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You Apologize But Your Friend Doesn't

When You're the Only One Who Apologizes



Friends who apologize to each other.

James Darell/Getty Images

One of the most common issues in friendship are different approaches to apologies. Namely, when one person apologizes often and the other doesn't. Why is this? And what does it mean for a friendship?

Reasons Why Someone Won't Apologize

There are many reasons why someone won't apologize, such as they:

  • Believe they didn't do anything wrong.
  • Are embarrassed about their behavior.
  • Don't like to admit that they were wrong.
  • Have underlying anger about a previous problem you two had.
  • Never really learned how to apologize properly.
  • Don't think the actual words "I'm sorry" are important.
  • End up doing a kind act in lieu of an apology. (They'll be extra nice to you for a couple weeks instead.)
  • Don't really care about the friendship that much.

Whatever the reason, the inability to take responsibility for their actions will cause harm to your friendship.

While you can overlook certain negative character traits in a friend, a failure to apologize can lead to hard feelings, an imbalance of emotional power between the two of you, and perhaps even mark the end of the friendship.

How to Confront a Friend About Their Lack of Apologies

Like any issue you're uncomfortable about in your friendship, you'll have to talk to your friend about how to resolve the inequity in saying you're sorry. You may feel hesitant to do this, because if your friend doesn't think they should apologize, perhaps they are an emotionally aggressive person all the way around.

Maybe they verbally attack back when a friend brings something up to them instead of self-reflecting on it. Maybe they have a personality that makes it difficult to discuss certain things with them. When one friend won't confront the other on this issue, they usually shy away from the friendship until there's nothing left of it.

If you don't want your friendship to end, a better response is to calmly (and in the right time and place) ask your friend to talk about this. Wait until after the argument you've just had has died down enough where you aren't so emotionally raw from it, and then say something like:

"I wanted to talk to you about what happened last week because it brought up something that I think is hurting us as friends."


"I really love our friendship and that's why I feel the need to talk to you about something."

Follow these thoughts up with whatever is appropriate to your particular situation, such as:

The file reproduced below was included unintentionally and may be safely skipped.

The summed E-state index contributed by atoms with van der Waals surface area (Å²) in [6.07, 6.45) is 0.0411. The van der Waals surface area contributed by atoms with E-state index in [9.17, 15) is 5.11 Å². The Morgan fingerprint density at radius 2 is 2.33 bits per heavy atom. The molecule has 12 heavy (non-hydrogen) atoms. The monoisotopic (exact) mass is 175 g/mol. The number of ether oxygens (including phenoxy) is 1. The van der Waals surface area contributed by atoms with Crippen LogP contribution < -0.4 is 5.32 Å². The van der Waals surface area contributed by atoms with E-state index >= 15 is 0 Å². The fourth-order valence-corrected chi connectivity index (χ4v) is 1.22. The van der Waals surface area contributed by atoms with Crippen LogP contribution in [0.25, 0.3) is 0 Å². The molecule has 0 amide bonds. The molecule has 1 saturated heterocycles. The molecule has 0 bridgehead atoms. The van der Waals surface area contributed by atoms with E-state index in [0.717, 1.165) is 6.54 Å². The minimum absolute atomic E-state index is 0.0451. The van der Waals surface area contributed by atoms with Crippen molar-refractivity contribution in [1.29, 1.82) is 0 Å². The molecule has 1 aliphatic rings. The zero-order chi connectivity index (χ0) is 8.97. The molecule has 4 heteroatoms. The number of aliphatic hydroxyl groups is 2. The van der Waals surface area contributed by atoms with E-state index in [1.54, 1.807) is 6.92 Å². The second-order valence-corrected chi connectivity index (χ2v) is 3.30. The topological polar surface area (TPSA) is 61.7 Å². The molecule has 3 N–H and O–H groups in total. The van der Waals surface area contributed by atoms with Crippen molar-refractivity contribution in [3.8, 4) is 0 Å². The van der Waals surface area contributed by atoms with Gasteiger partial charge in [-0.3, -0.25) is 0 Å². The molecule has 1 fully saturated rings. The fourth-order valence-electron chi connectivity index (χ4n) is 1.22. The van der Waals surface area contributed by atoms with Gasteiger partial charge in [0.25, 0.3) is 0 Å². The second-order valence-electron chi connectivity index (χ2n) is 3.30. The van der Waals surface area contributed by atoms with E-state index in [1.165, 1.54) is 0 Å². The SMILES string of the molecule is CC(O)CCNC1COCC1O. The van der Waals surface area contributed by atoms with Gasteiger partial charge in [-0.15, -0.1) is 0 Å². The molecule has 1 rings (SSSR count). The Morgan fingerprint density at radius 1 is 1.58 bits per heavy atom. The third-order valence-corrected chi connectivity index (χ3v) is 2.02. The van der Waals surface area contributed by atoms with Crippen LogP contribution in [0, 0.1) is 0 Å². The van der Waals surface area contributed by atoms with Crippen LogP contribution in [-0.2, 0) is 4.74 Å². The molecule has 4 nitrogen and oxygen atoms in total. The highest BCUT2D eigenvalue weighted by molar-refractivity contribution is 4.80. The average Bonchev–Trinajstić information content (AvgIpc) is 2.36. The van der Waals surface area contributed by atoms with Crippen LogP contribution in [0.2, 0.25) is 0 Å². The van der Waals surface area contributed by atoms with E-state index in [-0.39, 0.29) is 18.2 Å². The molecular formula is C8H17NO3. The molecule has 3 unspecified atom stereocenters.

"I notice that when we have an argument, I apologize to you but you never actually use the words 'I'm sorry' in return. This hurts me because I feel that apologizing is important."


"During our last argument I said I was sorry and then you just said 'Okay' in response. Were you sorry too? It's important for me to hear the actual words."

Focus on what you need (such as "it's important for me to hear the words 'I'm sorry" or "I feel very bad about things when I say I'm sorry and you don't apologize for your part") rather than attacking your friend with statements like "You never apologize to me. Don't you care?" or "Why can't you ever say you're sorry?"

In other words, make sure your friend knows that the reason you're bringing this up is because it's what you need from the friendship. Perhaps your friend isn't aware of this and never realized it was a big deal. Maybe they feel differently about apologizes, and as a result didn't understand how important this was to you. Never assume that because this is an issue for you, they should automatically know they are doing anything wrong.

When Your Friend Refuses to Apologize

If, after you talk to your friend, they still won't apologize when they do something wrong, you have the option of talking to them again (it may take a couple times if your friend just doesn't get that this is important to you) or moving on from the friendship.

Basically, you need to accept that your friend won't change and decide that you still want them in your life, or you can leave the friendship. Don't make a decision to leave until you've expressed your concern to them and have given them a valid chance to make amends.

One Final Thought: Your Approach to Apologies

Finally, examine the reasons why this lack of apology is important to you. For example, if you apologize just because you expect a friend to do it in return, this could mean that your friend has failed to say they're sorry because you're trying to manipulate the situation. Saying you are sorry because you hope it will encourage your friend to do the same is not a good reason to apologize. (Here are a few others.) You should make sure you're totally self-aware in your actions before getting upset with your friend. Make sure the apologies you give are always sincere.

It's very reasonable to expect an apology when your friend hurts you. An apology that is unprompted by you signifies their desire to take responsibility so they can make an effort not to make the same mistakes again. It lets you know they are willing to do all they can to make the friendship as positive and strong as it can be.

Remember to be patient with your friend, because when you discuss this situation with them, you're actually teaching them how to be a better friend. Life lessons like these can take time to master, and are only successful when the other person wants to do better.

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